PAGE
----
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Complicated grief is a form of grief in which the bereaved becomes, in a sense, stuck, unable to process the death of a loved one. While grief is an entirely natural and normal response to death and it takes many different forms, complicated grief is a cause for concern because it traps the bereaved in a cycle which she or he cannot break free of. Studies on this form of extreme grief suggest that as many as 10% of people may experience complicated grief after the death of a loved one, and the circumstances of the death can have an impact on whether or not complicated grief will occur. The history of the bereaved can also make a difference.
Someone who experiences complicated grief is thrust into a very intense form of grief which is accompanied by frequent and intrusive thoughts about the dead. This can include hallucinations in which the bereaved thinks that the deceased is still alive. This form of grief can be accompanied by severe depression, including suicidal thoughts, and the bereaved may feel intensely lonely, disinterested in life, and unable to participate in daily activities.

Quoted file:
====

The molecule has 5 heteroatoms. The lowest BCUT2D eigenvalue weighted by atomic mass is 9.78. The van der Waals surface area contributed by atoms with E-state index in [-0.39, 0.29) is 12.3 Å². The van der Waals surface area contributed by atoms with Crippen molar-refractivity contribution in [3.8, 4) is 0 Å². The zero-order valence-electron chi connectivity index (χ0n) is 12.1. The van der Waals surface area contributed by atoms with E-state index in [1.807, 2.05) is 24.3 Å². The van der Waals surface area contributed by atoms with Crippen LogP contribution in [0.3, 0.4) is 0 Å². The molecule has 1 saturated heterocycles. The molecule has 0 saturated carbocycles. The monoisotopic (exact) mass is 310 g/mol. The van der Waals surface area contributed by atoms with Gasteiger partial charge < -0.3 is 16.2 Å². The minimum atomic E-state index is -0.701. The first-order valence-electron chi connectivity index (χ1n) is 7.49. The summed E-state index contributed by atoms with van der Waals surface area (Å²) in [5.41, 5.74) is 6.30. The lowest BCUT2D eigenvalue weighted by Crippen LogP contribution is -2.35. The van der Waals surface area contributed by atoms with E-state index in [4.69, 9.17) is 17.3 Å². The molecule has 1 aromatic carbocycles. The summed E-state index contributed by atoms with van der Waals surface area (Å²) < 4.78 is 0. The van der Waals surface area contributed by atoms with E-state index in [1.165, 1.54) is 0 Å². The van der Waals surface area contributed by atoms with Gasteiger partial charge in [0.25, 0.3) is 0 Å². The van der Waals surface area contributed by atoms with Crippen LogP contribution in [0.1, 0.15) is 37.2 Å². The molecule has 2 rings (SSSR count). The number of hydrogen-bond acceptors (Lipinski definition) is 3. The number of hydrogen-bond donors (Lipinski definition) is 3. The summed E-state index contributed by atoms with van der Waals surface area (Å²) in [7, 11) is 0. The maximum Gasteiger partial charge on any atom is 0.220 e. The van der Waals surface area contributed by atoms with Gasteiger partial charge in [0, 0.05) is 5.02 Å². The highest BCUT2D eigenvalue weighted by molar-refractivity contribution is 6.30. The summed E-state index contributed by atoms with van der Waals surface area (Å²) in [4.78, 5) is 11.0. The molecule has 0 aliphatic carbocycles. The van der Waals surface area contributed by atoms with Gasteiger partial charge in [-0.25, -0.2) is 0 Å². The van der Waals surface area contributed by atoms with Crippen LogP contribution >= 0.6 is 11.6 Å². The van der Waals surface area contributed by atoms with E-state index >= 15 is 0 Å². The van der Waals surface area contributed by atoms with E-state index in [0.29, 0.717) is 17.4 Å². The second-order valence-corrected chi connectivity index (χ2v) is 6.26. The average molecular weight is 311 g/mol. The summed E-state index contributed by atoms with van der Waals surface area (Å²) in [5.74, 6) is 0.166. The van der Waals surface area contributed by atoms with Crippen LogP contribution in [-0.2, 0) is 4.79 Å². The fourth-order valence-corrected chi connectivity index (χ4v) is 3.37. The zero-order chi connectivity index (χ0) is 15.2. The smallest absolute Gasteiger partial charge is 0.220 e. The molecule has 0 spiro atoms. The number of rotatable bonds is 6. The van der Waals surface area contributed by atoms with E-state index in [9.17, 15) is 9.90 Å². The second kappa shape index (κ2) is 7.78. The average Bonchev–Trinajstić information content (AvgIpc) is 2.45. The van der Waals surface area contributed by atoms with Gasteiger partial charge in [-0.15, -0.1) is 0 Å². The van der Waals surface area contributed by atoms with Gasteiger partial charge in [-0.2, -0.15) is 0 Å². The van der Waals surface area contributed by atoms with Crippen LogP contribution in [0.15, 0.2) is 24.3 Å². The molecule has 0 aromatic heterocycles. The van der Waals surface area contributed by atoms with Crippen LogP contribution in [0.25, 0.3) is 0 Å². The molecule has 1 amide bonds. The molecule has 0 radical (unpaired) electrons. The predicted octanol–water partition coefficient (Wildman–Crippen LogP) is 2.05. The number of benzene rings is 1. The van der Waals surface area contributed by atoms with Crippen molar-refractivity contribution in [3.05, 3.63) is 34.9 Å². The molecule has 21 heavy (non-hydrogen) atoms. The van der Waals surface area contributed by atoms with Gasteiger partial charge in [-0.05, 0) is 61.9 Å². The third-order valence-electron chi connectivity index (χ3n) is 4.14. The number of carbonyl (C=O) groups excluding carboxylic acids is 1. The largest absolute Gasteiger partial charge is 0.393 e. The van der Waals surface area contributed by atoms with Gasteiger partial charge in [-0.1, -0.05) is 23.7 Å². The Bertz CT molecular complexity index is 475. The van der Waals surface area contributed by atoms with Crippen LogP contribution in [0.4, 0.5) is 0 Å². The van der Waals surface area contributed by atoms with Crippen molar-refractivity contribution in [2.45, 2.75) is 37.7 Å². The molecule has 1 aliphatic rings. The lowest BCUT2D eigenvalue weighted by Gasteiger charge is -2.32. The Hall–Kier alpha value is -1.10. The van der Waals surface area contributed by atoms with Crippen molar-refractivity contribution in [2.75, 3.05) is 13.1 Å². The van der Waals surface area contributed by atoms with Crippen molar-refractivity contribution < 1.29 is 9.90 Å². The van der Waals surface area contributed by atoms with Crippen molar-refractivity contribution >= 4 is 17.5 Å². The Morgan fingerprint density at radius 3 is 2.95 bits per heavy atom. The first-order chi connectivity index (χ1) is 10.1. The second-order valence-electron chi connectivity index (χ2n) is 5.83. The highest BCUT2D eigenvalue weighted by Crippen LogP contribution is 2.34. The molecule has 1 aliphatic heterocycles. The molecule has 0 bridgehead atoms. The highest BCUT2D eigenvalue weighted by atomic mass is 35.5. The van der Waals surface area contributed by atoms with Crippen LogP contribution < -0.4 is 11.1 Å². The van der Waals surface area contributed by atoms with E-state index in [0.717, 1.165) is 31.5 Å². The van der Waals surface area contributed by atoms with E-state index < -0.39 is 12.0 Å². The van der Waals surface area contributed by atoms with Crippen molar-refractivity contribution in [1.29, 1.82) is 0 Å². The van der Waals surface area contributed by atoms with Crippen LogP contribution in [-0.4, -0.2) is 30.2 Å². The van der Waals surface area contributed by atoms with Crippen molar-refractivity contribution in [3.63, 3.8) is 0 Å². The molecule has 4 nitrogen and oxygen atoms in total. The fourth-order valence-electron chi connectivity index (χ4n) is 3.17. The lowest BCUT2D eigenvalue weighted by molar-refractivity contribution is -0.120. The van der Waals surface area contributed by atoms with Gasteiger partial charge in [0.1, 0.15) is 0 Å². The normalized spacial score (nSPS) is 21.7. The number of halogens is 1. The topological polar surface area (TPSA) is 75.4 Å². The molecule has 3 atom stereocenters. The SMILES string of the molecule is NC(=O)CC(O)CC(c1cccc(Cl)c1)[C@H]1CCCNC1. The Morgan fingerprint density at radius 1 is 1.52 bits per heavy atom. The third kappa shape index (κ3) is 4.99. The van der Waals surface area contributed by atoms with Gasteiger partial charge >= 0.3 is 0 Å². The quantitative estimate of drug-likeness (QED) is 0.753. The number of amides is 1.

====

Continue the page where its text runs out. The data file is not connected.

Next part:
A sense of longing for the dead is often present as well. While people in complicated grief are aware on some level that their loved one has died, the death is difficult to process, and the bereaved may cling closely to reminders of the dead. In fact, in brain imaging studies of people who experienced complicated grief compared with people who experienced more healthy grieving, researchers noted that the reward centers of the brain were activated when people experiencing this form of grief thought about the dead, suggesting that the brain is in part encouraging the bereaved to cling to the dead.
Someone experiencing this form of grief can undergo personality changes, may not be able to return to work, school, and a social life after the death, and can be at risk for maladaptive behaviors. Psychotherapy can help the bereaved explore and process the death, working through it instead of becoming stuck in a holding pattern of grief. Another thing which can help with complicated grief is a bereavement group.
It is important to recognize that people grieve in different ways, and that the emotions of a person in the days immediately following the news of a death do not necessarily predict complicated grief. People also experience lingering sorrow as they process a death over weeks, months, and years, and this is entirely normal and healthy. In complicated grief, however, someone appears to be stranded in the state she or he was in immediately after news of the death, experiencing unusually intense emotions and moods.
My daughter and her son have become house bound and very anxious for about two years. This happened after the death of my son. They were all very close. We have had many bad things happen in our lives and we are just barely surviving. Is there help?
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